Utilities stand by to be politically corrected

Political considerations will dominate the energy sector in 1997. A change of government would have big implications for the privatised electricity companies and other former publicly owned utilities.

Labour’s proposed windfall tax would hit profits this year, but would not be as influential in the long term as its embryonic plans to change the regulatory regime by capping profits and distributing any excess between shareholders and customers.

In response, the electricity companies, particularly National Power and PowerGen, are likely to intensify efforts to broaden their international activities. The big two may also face political interference as they renegotiate their coal supply contracts: the current five-year deals expire at the end of March 1998. Labour has made repeated noises about curbing the dash for gas, but whether it will intervene to ensure a larger slice of the market for coal remains to be seen.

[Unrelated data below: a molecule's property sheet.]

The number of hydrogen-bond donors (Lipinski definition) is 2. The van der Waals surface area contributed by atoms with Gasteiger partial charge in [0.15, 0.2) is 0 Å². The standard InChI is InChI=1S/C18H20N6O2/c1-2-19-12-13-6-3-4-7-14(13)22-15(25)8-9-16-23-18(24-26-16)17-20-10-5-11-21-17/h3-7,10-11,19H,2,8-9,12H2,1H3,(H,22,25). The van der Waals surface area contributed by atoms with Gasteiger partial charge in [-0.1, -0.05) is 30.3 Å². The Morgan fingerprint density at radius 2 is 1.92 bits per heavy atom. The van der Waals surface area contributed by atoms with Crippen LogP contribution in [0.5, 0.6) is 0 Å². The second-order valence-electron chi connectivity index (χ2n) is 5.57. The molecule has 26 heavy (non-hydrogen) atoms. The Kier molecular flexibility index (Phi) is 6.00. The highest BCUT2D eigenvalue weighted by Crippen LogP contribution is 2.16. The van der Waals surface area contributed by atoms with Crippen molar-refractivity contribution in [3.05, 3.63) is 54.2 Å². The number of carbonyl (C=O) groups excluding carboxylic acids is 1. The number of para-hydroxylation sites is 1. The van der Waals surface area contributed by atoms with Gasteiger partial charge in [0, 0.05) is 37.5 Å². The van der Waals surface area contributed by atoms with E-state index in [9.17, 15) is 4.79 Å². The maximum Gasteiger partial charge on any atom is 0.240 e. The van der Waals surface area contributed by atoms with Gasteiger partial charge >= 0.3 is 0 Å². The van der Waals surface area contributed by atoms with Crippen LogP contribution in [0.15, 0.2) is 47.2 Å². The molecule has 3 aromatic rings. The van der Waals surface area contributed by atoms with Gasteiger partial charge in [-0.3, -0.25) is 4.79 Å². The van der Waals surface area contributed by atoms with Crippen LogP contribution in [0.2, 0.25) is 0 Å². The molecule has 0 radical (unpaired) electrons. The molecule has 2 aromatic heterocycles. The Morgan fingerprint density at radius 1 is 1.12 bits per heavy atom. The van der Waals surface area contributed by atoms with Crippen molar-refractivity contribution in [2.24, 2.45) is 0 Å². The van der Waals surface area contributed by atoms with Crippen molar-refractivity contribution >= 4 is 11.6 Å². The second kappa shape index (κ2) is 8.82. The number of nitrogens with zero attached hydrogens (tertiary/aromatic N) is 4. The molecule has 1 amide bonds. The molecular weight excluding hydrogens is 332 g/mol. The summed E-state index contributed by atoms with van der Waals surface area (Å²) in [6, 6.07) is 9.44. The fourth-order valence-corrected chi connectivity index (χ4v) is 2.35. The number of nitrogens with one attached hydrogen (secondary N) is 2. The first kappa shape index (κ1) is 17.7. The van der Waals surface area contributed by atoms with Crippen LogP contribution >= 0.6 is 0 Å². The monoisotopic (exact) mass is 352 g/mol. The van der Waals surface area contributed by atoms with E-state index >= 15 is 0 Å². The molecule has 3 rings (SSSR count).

More takeover activity can be expected among the distribution companies, following trade and industry secretary Ian Lang’s clearance of the hostile bid for Northern Electric by the US-owned CE Electric. There will probably be some strategic tie-ups between generators and regional electric companies ahead of full competition in 1998.

Competition issues will be the focus of interest in the gas industry, too, as the Monopolies and Mergers Commission investigates the operations of TransCo, the transmission arm of British Gas. Independent suppliers could also come under scrutiny, following allegations of improper tactics by Eastern Gas to persuade customers to switch from British Gas.

Andrew Cavenagh